Health Protection (Coronavirus, Restrictions) (Steps and Other Provisions) (England) (Amendment) Regulations 2021 Debate

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Department: Department of Health and Social Care

Health Protection (Coronavirus, Restrictions) (Steps and Other Provisions) (England) (Amendment) Regulations 2021

Lord Bethell Excerpts
Monday 7th June 2021

(7 months, 2 weeks ago)

Grand Committee
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Moved by
Lord Bethell Portrait Lord Bethell
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That the Grand Committee do consider the Health Protection (Coronavirus, Restrictions) (Steps and other Provisions) (England) (Amendment) Regulations 2021.

Lord Bethell Portrait The Parliamentary Under-Secretary of State, Department of Health and Social Care (Lord Bethell) (Con)
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My Lords, on 17 May we moved to step 3 of the road map, which seeks to maintain a balance between our social and economic priorities. We need to save lives and prevent a surge in infections, and we need to relieve businesses that have suffered from closures and restrictions on social contact.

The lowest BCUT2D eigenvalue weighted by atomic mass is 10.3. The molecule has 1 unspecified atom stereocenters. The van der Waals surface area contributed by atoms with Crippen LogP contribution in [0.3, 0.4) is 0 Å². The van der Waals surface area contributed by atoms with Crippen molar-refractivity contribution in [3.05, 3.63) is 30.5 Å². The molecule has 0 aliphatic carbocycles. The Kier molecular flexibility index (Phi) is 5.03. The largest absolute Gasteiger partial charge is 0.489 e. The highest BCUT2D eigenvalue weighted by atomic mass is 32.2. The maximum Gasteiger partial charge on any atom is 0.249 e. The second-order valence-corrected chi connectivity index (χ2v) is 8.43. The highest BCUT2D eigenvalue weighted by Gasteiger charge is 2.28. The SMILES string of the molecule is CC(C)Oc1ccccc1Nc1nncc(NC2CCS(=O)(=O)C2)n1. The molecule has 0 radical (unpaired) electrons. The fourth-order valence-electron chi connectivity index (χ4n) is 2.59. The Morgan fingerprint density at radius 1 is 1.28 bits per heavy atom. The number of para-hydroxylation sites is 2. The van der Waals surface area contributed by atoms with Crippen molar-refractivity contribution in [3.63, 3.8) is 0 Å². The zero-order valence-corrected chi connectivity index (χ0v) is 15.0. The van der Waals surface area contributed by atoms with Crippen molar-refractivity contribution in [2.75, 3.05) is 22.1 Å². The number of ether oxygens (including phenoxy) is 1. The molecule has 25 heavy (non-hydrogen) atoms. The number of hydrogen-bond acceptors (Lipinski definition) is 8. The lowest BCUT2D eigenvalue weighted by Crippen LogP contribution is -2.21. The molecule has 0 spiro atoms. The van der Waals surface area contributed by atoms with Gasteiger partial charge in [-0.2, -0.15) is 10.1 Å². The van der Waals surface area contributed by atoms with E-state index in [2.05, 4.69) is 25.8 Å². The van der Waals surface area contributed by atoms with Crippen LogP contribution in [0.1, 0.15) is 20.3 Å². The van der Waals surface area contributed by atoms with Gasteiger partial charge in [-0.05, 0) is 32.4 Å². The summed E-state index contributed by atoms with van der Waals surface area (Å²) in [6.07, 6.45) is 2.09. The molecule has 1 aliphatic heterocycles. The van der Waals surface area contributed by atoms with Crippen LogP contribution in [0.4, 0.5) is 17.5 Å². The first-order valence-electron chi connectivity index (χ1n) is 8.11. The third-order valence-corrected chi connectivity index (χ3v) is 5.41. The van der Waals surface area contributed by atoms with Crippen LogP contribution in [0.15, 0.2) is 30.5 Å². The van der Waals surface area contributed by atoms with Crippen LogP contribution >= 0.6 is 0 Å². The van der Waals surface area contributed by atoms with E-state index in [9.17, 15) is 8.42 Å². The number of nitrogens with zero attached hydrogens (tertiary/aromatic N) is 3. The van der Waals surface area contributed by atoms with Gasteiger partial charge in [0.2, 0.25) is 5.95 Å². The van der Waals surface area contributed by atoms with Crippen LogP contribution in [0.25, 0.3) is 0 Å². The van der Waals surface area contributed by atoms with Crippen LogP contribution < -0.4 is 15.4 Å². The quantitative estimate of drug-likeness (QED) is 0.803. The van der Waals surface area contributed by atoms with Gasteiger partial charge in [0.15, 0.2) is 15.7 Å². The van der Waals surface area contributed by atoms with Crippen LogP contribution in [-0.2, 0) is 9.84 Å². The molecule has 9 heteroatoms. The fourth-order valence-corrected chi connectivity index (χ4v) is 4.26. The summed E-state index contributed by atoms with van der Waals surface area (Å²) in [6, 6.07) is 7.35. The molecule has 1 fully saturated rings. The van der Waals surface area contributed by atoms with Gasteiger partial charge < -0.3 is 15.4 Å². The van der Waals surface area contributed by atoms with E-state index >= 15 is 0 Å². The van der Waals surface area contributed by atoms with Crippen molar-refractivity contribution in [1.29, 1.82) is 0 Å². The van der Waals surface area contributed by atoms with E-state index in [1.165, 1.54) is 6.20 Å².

As ever, the decision to move to step 3 was informed by data from the Joint Biosecurity Centre, the Scientific Pandemic Influenza Group on Modelling and Public Health England. I express profound thanks to the analysts and academics who support these efforts. The surveillance evidence, epidemiological modelling and policy analysis that support these decisions are a tribute to the highest standards of the British Civil Service.

I want to seize this opportunity to set out some of the very latest data that has been presented to Ministers. As noble Lords will remember, there are four tests. The first is that the vaccine deployment continues successfully. As of 6 June, vaccination uptake is at 76.6% for the 18-plus UK population for the first dose and 52.5% for the second. These figures are aligned with the Government’s published plans and they are a remarkable achievement, but there is more to do.